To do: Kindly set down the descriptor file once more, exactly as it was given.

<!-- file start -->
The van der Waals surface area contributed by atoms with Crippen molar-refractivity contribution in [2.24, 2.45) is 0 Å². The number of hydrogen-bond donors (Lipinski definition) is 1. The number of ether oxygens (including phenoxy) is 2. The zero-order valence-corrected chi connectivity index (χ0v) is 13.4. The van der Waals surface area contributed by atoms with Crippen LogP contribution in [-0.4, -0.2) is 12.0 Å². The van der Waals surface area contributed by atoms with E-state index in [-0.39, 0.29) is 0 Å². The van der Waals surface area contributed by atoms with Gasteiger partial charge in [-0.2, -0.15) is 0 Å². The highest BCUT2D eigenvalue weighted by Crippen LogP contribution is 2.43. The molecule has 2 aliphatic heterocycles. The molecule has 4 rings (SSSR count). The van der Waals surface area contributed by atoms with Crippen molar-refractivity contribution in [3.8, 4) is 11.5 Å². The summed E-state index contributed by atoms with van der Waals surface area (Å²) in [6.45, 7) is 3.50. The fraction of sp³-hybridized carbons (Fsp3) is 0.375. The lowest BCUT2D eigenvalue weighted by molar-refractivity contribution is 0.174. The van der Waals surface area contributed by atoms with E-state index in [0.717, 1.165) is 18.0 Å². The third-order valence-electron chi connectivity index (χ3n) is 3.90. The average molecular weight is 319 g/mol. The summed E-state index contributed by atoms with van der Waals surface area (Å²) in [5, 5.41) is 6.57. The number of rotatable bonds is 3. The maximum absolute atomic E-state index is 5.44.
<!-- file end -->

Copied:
The van der Waals surface area contributed by atoms with Crippen molar-refractivity contribution in [2.24, 2.45) is 0 Å². The number of hydrogen-bond donors (Lipinski definition) is 1. The number of ether oxygens (including phenoxy) is 2. The zero-order valence-corrected chi connectivity index (χ0v) is 13.4. The van der Waals surface area contributed by atoms with Crippen LogP contribution in [-0.4, -0.2) is 12.0 Å². The van der Waals surface area contributed by atoms with E-state index in [-0.39, 0.29) is 0 Å². The van der Waals surface area contributed by atoms with Gasteiger partial charge in [-0.2, -0.15) is 0 Å². The highest BCUT2D eigenvalue weighted by Crippen LogP contribution is 2.43. The molecule has 2 aliphatic heterocycles. The molecule has 4 rings (SSSR count). The van der Waals surface area contributed by atoms with Crippen molar-refractivity contribution in [3.8, 4) is 11.5 Å². The summed E-state index contributed by atoms with van der Waals surface area (Å²) in [6.45, 7) is 3.50. The fraction of sp³-hybridized carbons (Fsp3) is 0.375. The lowest BCUT2D eigenvalue weighted by molar-refractivity contribution is 0.174. The van der Waals surface area contributed by atoms with E-state index in [0.717, 1.165) is 18.0 Å². The third-order valence-electron chi connectivity index (χ3n) is 3.90. The average molecular weight is 319 g/mol. The summed E-state index contributed by atoms with van der Waals surface area (Å²) in [5, 5.41) is 6.57. The number of rotatable bonds is 3. The maximum absolute atomic E-state index is 5.44.